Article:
Venice: May 1595

Pages 159-161

Calendar of State Papers Relating To English Affairs in the Archives of Venice, Volume 9, 1592-1603. Originally published by Her Majesty's Stationery Office, London, 1897.

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May 1595

May 5. Original Despatch, Venetian Archives. 346. Marco Venier, Venetian Ambassador in Constantinople, to the Doge and Senate.
I am informed that every one here desires peace, and, apropos to peace, I will tell you how the English Ambassador declares that he has orders from the Queen to treat on that subject, and also letters from the Emperor instructing him to take no steps at present, as the Imperial word has been pledged to many of the allied, Princes.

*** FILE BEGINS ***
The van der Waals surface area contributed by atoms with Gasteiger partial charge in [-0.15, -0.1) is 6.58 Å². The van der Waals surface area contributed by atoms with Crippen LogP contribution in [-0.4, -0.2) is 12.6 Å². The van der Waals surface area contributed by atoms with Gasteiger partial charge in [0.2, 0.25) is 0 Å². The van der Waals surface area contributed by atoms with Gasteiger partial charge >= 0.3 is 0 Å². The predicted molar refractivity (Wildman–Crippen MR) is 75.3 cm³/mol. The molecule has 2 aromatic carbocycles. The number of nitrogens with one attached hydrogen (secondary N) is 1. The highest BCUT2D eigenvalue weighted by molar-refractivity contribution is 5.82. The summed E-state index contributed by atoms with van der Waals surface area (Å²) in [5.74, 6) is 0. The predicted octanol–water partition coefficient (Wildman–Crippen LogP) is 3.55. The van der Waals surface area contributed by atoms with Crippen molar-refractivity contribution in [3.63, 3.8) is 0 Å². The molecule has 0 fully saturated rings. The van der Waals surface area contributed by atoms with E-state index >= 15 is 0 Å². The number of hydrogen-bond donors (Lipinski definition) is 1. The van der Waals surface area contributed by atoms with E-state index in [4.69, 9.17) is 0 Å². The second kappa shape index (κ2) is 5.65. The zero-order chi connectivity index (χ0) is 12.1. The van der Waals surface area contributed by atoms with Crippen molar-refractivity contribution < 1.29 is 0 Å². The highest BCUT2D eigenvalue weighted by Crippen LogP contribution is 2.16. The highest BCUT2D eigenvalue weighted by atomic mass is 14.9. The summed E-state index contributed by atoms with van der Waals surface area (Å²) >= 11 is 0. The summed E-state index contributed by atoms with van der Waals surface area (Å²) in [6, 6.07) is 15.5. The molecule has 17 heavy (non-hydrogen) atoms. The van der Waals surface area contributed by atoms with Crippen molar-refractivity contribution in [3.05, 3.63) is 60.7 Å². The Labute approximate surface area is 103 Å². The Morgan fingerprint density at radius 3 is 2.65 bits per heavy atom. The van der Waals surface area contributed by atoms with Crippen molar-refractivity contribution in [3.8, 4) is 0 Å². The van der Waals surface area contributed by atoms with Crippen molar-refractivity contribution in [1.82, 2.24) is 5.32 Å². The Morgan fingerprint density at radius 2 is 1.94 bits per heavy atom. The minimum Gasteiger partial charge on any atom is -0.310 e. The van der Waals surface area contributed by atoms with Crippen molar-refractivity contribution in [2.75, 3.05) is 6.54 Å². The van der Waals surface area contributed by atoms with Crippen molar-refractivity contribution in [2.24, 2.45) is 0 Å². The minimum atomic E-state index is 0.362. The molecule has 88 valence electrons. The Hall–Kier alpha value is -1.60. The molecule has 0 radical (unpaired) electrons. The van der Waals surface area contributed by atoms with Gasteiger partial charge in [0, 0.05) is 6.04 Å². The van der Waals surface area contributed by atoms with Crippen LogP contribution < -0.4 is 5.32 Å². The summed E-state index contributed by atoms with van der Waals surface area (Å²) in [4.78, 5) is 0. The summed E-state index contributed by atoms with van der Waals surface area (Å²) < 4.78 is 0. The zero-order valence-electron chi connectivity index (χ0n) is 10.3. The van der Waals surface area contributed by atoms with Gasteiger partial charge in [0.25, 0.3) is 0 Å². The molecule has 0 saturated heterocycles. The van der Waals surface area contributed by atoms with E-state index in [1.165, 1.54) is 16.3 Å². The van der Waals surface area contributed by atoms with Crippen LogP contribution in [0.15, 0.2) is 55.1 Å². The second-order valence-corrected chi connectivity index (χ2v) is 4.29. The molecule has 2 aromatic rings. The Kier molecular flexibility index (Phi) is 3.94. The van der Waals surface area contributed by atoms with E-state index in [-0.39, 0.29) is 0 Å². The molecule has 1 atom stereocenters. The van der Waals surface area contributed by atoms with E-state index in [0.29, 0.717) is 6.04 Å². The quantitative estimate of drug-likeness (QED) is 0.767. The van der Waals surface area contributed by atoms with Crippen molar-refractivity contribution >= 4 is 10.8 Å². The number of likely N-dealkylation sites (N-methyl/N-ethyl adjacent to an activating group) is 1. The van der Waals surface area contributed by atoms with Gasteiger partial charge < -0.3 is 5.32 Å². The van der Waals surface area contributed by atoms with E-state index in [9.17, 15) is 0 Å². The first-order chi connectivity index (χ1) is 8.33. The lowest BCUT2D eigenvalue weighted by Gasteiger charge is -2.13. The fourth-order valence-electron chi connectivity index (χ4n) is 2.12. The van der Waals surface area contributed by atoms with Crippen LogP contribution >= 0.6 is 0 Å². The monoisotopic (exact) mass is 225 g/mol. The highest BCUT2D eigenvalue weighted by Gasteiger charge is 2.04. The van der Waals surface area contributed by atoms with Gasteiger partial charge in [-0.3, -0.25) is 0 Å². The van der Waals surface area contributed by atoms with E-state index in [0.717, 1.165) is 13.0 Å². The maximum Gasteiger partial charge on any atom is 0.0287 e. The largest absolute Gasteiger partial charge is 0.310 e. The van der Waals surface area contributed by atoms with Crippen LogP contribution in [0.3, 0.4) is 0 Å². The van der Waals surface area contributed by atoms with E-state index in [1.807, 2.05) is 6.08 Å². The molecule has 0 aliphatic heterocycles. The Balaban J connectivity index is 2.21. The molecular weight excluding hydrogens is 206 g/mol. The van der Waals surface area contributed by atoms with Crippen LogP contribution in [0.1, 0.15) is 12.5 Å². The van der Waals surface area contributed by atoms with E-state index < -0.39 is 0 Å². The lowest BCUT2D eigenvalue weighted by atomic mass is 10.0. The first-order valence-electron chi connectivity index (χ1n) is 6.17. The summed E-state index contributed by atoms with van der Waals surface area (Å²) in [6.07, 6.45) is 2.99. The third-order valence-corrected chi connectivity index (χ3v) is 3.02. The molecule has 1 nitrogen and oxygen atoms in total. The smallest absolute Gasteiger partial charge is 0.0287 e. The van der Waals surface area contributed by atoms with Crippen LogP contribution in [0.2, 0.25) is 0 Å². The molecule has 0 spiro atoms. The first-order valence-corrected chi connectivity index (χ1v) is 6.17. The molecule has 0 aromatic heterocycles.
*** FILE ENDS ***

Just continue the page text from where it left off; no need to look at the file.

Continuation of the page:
How the matter really stands I do not know; but competent judges affirm that when war was declared against Poland and then abandoned in fear of a rising in Walachia and Moldavia, the English Ambassador was the person who acted as intermediary.
All I know is that Mocato, the Jew doctor, begged me to recommend him to Ferrad as a person of confidence well suited to act as intermediary in negotiations of moment. But I did not do as he wished.
The French Ambassador has been to the Secretary of the late Sultan with news that the King of France has declared war on the King of Spain. The Ambassador pointed out that it would be impossible, at the present moment, to confer a greater benefit on the Porte. He has drawn up a statement in the Turkish tongue and sent it to the Sultan; in it he urges the Sultan to make himself master of the Spanish dominions.